CCR Blog

Robert Bellah, Civic Membership, Bowling, and Reflection

Jul 02 2012 Tim Fosbury
Man prepares to bowl

In his 1996 essay, “Individualism and the Crisis of Civic Membership,” Robert Bellah points to two disconcerting statistics to illustrate what he argues is a crisis of civic membership in the United States.  The first is that between 1980 and 1993 the total number of bowlers in the nation increased by ten percent, while the number of bowling leagues decreased by forty. We could, as Bellah says, dismiss this statistic as trivial or even irrelevant to an understanding of civic membership in the nation. However, in 1993, eighty-million people went bowling, nearly a third more than voted in the 1994 congressional election. And it is political engagement that most alarms Bellah. Like his bowlers, he points out that during the eighties and early nineties, political party identification and membership declined, while campaign contributions and letter writing to Congress increased. These numbers, then, beg the question of why people participate only as individuals. Bellah makes it a political-economic matter, but that’s not what I want to focus on in this reflection. Instead, I want to linger on these images of the bowler and campaign contributor he offers.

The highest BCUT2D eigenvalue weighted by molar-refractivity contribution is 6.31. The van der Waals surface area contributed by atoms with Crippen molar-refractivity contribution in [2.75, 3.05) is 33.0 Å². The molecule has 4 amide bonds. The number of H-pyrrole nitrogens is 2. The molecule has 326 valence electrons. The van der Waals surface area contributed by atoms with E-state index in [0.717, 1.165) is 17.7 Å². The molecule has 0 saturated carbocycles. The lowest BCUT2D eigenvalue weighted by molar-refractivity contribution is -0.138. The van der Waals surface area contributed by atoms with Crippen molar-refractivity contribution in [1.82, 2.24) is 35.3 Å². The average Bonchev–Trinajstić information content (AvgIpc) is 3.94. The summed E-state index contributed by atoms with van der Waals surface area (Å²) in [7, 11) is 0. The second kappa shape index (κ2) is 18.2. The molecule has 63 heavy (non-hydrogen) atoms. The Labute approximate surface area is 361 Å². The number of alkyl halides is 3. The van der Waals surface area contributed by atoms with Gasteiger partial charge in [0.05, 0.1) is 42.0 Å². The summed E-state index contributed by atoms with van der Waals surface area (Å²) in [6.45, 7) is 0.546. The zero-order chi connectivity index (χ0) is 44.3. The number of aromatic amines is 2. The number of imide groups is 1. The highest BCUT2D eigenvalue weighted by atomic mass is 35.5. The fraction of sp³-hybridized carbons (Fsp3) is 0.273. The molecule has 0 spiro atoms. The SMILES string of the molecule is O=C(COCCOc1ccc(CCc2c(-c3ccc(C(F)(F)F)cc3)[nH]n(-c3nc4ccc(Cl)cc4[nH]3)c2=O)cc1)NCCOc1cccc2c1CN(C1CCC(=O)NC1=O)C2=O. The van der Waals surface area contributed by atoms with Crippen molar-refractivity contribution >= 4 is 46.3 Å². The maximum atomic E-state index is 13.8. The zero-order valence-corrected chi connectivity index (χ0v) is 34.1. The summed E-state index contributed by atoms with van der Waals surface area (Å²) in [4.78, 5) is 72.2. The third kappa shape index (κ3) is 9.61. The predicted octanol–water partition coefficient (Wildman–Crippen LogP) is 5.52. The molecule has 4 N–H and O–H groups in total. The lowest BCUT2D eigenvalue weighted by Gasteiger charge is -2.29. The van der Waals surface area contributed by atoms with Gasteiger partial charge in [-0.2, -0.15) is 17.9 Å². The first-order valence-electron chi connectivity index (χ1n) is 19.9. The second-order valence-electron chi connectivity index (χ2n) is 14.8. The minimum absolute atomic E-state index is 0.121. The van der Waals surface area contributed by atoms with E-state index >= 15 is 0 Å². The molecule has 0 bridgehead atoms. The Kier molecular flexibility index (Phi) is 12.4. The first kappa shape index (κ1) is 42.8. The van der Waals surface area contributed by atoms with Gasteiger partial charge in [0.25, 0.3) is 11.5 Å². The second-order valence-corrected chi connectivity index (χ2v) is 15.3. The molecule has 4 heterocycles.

There is something strangely alluring about a bowling alley packed full of solitary bowlers; each there for the same end, yet the only shared aspect of this experience is their communal individualism. And what of the campaign contributors who are willing to write a check for change but not cast a vote or join a political party? What strikes me here is the disconnect between the desire to participate and the reluctance to make this participation a communal experience. Aren’t competition and democracy both reliant on individuals working together for the good of the whole? Yet, both have survived as people continue to find ways to stay isolated in their participation.

So, how can this disconnect be reconciled? The desire to be a part of the process is evident. But how can community be strengthened, not ignored with this desire? I think this is where reflective dialogue comes into play. It is through a shared dialogue, as guided by an imaginative object, that we can relate our own experiences to a larger community. It is by taking a step back and asking broader questions that we see how our individual beliefs, actions, and desires are part of a larger space beyond what we see every day. And if we question why we bowl, maybe one day we’ll get around to joining that league.


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